IS ABS Module is a weak spot of this bike

Jlq1969

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May 5, 2018
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Argentina
will that not let air in tho
EDIT:):…..Open the bleeders, and then push the pistons and before finishing pushing the pistons, “close the bleeders”…so you avoid dirty fluid (in the caliper), going up to the abs module…
 

RCinNC

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Aug 30, 2014
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North Carolina
I'm another offender. Changing brake pads is one of those maintenance tasks that seem so basic that you don't bother to look it up in a service manual. It's something I've never done in the almost 100,000 miles I've had the S10, but right there on page 4-66 of the service manual it says to loosen the bleed screw before you push the pistons back into the caliper. I've started doing it since I first read about it on this forum, though I suspect if I did any damage, it would have appeared by now.

As far as pushing dirt from where it settles in the caliper back into the ABS module when you compress the piston, I'm not 100 percent convinced that's the reason for opening the bleed screw. It's gotta be around 18" from the rear caliper to the ABS module. When you compress a piston during a pad change, how far are you pushing it? Maybe a quarter inch max? Would that really be enough force in a closed system to push debris out of the caliper and make it travel those 18" all the way to the ABS module? The fluid itself barely moves in a hydraulic brake system; that's kind of the point of a hydraulic system. Pressing a piston into the caliper will cause an increase in system pressure, and it maybe causes some cavitation inside the caliper, but moving dirt through a fairly viscous fluid (compared to water, anyway) against gravity all the way up to the module, when the fluid itself barely moves? I dunno, I'd like to see a practical demonstration of that before I agreed that was the reason for doing this.
 

Steve in ATL

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Aug 8, 2011
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Atlanta, GA USA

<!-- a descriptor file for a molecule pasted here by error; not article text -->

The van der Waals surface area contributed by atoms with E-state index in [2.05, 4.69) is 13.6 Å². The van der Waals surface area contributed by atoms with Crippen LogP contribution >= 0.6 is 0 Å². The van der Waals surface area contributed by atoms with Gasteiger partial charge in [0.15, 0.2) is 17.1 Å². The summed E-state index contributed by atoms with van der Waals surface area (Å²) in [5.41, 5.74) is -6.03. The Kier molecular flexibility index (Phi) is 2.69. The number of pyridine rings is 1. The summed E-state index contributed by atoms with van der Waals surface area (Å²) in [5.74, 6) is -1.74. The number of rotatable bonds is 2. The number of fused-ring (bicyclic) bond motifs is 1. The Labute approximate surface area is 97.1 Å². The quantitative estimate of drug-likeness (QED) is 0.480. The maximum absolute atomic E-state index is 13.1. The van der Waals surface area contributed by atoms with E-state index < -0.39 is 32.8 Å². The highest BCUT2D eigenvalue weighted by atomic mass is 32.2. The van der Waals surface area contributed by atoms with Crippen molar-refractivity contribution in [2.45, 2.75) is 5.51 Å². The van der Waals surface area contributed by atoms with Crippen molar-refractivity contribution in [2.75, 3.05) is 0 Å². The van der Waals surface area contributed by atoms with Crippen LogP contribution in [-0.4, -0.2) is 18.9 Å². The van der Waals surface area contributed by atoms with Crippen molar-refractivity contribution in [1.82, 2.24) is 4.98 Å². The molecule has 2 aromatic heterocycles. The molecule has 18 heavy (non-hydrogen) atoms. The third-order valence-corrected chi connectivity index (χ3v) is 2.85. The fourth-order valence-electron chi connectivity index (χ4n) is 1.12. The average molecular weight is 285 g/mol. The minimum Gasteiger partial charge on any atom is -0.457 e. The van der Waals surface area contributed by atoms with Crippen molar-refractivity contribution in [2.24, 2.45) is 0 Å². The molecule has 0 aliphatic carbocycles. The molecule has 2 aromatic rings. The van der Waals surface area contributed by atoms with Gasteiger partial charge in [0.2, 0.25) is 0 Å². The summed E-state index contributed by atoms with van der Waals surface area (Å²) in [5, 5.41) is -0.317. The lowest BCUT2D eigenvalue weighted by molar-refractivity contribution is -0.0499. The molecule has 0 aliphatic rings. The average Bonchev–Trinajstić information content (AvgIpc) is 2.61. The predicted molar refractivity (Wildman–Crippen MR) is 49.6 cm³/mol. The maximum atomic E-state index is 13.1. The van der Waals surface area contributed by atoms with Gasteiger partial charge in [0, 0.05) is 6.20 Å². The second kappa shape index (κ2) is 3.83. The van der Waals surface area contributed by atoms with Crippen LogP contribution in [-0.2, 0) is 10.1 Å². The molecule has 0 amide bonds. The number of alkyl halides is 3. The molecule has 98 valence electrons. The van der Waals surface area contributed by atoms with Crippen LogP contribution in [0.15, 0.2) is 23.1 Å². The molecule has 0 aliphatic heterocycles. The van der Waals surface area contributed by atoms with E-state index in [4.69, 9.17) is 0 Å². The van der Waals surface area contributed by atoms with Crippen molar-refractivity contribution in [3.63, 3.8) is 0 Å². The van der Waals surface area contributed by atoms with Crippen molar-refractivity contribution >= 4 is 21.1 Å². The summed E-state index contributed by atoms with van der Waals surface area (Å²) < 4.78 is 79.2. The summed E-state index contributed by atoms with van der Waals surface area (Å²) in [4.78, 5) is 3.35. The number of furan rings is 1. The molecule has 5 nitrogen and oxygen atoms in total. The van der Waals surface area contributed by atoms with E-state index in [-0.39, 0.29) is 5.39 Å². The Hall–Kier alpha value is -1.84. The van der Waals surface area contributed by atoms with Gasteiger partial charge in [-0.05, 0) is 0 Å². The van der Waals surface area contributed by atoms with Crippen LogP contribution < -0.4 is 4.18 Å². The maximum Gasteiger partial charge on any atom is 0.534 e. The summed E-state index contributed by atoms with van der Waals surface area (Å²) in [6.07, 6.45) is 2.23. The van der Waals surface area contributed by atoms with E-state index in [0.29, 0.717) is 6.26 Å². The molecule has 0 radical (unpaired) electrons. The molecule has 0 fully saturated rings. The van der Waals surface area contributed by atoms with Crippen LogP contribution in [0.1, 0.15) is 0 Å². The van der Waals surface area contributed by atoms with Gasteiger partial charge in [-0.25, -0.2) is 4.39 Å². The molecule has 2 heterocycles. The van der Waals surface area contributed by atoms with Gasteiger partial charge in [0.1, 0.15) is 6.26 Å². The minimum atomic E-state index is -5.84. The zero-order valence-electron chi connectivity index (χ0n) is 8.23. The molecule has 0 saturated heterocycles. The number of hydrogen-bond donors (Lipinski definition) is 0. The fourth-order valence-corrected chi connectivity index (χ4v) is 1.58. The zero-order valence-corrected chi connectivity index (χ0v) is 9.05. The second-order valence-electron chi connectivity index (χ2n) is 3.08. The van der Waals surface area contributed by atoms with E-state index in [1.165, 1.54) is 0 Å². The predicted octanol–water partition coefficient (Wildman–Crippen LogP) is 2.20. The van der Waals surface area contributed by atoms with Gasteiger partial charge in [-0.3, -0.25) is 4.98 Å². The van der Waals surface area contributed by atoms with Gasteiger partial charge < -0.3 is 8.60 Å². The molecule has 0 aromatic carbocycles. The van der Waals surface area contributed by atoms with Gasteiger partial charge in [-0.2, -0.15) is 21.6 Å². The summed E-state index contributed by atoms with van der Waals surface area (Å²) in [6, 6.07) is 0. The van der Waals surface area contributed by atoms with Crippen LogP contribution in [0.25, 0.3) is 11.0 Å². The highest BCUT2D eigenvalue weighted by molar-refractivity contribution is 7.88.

Again: my question is “Is the theory that pushing fluid backward through the ABS motor that it *damages* the ABS unit, or is it simply contaminated and in need of flushing rather than replacement?”
 

Cycledude

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Jan 29, 2016
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Rib lake wi
I have never opened a bleeder in order to push the piston back in but now that it has been mentioned here I will probably start doing that. One thing I always do before pushing the pistons in is spray them with brake cleaner and clean them with a toothbrush to help prevent pushing dirt into the caliper.
 

bimota

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Dec 10, 2017
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bridgend, Wales, UK
Again: my question is “Is the theory that pushing fluid backward through the ABS motor that it *damages* the ABS unit, or is it simply contaminated and in need of flushing rather than replacement?”
i,d say no, i would bleed the brakes a few more times and keep cycling the pump it should come good
 

WJBertrand

Ventura Highway
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Jun 20, 2015
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4,507
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Ventura, CA
Regardless of the contamination question, opening the bleeder makes the pistons a lot easier to push back in.


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